Why Visit Colditz in Germany?
If you are interested in modern military history, then you will probably be familiar with the name of Colditz Castle. Colditz was infamous during the Second World War as a Prisoner of War camp for persistent esacpers, and there are numerous accounts and films portraying the attempts by the allied prisoners to escape from this impressive fortress.
You may well also have felt a deep admiration for the men involved. If, like me, you read Pat Reid’s account of life in Colditz Castle, you may have ended up having these men as your boyhood heroes.
The internet is a fabulous research tool, and some time spent checking reveals quite a lot about Colditz Castle, and its surrounding towns and countryside.
Leipzig-Halle is the nearest airport to Colditz and lies about 40 miles to the northwest. Taxis to Colditz are readily available from the airport, although it may be an idea to book in advance.
The journey to Colditz is pleasant, and takes about 40 minutes from the airport. The landscape is dotted with small, well-kept villages, pretty towns, and thick greenwoods. The road, whilst obviously a minor rural highway, was extremely well-maintained, with no potholes.
Colditz Castle sits broodingly crouched atop a rocky crag, dominating the town below. This would have been a sobering sight to those prisoners of war, who were marched up the steep incline to the castle entrance.
Colditz – Home, Hospital, Prison, Asylum
Colditz Castle has been associated with incarceration of one type or another for many years. Building was started in 1158 AD, and by 1694 it had expanded to become a 700-room castle, and was the home of regional royalty and nobility.
During the early 1800s it was destined to become a workhouse for the poor, the ill and local criminals, and became quite run down.
From 1829 until 1924, it became a sanatorium for the rich, with some notable residents, including Ludwig Schubert, the son of the composer Robert Schubert, and Ernst Baumgarten, one of the inventors of the airship.
In 1933, the Nazi Party came to power, and they swiftly saw the potential of Colditz as a prison for Communists, Jews and other dissenters, and by 1939 it became a Prisoner of War Camp for Allied prisoners.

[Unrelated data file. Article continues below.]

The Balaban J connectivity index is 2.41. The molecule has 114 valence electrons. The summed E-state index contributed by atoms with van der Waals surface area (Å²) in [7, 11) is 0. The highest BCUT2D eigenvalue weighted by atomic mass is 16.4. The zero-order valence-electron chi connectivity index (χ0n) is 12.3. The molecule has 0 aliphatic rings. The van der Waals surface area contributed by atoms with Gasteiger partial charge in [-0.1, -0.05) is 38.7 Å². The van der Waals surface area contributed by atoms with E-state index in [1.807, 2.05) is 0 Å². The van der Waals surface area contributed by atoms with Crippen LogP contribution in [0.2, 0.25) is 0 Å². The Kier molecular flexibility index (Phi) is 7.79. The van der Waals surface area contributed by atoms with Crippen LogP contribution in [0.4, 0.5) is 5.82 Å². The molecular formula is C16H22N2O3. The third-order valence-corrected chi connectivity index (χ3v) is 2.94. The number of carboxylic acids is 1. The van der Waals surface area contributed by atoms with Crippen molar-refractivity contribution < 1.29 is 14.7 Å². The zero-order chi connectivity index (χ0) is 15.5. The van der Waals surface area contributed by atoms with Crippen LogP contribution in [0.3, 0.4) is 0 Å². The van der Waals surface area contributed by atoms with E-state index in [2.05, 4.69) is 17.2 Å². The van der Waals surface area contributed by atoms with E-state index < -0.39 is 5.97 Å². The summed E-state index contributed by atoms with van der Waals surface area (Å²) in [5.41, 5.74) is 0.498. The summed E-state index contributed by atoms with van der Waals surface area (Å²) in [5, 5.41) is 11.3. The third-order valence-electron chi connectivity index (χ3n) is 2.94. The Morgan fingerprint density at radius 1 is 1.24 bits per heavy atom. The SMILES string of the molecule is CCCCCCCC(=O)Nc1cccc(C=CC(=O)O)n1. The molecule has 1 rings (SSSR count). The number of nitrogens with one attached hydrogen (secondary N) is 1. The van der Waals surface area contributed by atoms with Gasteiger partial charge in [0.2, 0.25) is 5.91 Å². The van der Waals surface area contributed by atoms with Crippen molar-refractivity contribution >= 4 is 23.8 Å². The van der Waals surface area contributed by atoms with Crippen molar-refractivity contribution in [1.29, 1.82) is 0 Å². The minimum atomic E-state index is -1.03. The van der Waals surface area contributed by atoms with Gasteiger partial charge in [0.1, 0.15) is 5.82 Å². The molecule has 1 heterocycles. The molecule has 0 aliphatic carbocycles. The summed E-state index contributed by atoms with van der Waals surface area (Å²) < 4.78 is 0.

The War Years = OFLAG IV C
Due to its remote location, the German Army decided that they would use Colditz as a holding camp for troublesome prisoners, and those prisoners who made repeated escape attempts. It became known as Oflag IVC (Offizierslager – Officers Camp), and housed Douglas Bader the Battle of Britain hero, Pat Reid and Airey Neave (later Sir Airey Neave, MP) to name but a few.
The camp Kommandant and his guards appeared to be relatively humane, accepting that the prisoners would attempt to escape, and operated fully under the terms of the Geneva Convention.
The prisoners were also under a sworn duty to escape, and used the hours of captivity to dream up ever more sophisticated ways in which to make their way out.
These included tunnelling out, walking out disguised as German officers, and exit by subterfuge. In order to sustain these attempts, a sophisticated support network was created. Counterfeit papers were produced, fake uniforms and civilian clothes manufactured, and diversion tactics employed.
The castle is accessed through a pair of doors into a steeply sloping cobbled courtyard. A small door leads into the official entrance, where a narrow staircase leads to a well-lit room housing a small gift shop, ticket desk, and into a well-lit area containing museum exhibits.